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Science: Stating the obvious

Red apple on tree

Is Isaac Newton one of the world’s greatest scientists or just someone who stated the obvious?

Have you ever thought to yourself that anyone could have discovered gravity?

Really. It just takes a moment to watch an apple fall (it didn’t hit him apparently) and say to yourself – why?

But that’s the point. Asking why and then, crucially, finding out why is what STEM is all about. Think about the Little Scientists Inquiry Cycle. Together with the children, you think about what will happen, you make it or let it happen and then you think about why it happened.

Discussion of the why is often the step that people skip, rushing on to the next experiment, looking for the next big explosion, what happens when, … but not getting to or staying with the ‘why does it happen?’ That’s the crucial bit. It crops up time and time again in some of the world’s greatest discoveries.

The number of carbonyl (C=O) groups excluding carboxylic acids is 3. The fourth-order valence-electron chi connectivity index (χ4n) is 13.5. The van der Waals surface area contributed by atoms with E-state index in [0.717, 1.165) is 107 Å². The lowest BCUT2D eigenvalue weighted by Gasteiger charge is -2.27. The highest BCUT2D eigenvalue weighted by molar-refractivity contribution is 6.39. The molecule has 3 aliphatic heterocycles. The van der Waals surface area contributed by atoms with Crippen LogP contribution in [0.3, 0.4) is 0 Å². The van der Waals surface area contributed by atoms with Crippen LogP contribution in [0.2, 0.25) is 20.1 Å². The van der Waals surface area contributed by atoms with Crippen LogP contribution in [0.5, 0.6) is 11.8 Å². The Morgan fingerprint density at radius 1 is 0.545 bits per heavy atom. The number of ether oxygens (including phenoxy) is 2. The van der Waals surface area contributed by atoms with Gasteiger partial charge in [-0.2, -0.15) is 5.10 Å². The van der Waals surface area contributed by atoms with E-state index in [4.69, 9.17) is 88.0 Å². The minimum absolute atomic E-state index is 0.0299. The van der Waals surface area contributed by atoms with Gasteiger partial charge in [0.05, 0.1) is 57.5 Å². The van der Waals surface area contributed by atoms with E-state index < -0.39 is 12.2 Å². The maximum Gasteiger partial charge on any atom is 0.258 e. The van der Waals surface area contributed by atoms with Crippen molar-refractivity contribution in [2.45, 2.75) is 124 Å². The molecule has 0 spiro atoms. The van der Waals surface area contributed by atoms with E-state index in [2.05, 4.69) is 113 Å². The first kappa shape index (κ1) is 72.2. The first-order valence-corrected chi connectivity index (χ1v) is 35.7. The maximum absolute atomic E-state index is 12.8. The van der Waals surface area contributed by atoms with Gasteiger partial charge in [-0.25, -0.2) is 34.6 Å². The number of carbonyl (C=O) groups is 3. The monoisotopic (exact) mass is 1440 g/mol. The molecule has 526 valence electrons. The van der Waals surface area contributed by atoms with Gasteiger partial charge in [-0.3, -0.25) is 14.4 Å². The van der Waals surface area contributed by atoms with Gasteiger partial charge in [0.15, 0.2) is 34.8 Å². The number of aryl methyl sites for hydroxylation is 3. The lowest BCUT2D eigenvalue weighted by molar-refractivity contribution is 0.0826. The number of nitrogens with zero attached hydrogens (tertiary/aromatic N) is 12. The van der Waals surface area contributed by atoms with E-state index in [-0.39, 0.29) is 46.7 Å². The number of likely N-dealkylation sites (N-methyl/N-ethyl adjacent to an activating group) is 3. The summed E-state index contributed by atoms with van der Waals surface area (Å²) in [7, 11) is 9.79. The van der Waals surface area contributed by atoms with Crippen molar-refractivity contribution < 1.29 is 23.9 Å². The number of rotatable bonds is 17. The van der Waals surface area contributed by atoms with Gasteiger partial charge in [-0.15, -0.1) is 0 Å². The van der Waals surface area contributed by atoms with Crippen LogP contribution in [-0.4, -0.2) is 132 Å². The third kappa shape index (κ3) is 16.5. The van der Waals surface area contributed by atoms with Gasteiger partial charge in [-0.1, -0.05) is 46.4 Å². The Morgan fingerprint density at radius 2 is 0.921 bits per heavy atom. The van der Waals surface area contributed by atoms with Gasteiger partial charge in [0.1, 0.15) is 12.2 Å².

So Isaac Newton is one of the world’s greatest scientists, not because he carried out great experiments but because, when observing a phenomenon in everyday life, he asked why?

Newton’s First Law states…

…that an object will remain at rest or in uniform motion in a straight line unless acted upon by an external force. It may be seen as a statement about inertia that objects will remain in their state of motion unless a force acts to change the motion.

This beautiful law can be investigated using eggs, etc…

Illustration of Isaac Newton
Egg broken on pavement

Have you explored gravity with the children in your care?
Let us know in the comments below.

Hayley Bates
Article author: Hayley Bates
National Certifications Coordinator

Hayley has an insatiable thirst for learning – about everything! Her sheer joy of discovery and passion for professional development makes her the perfect person to run the Little Scientist’s House Certification program.

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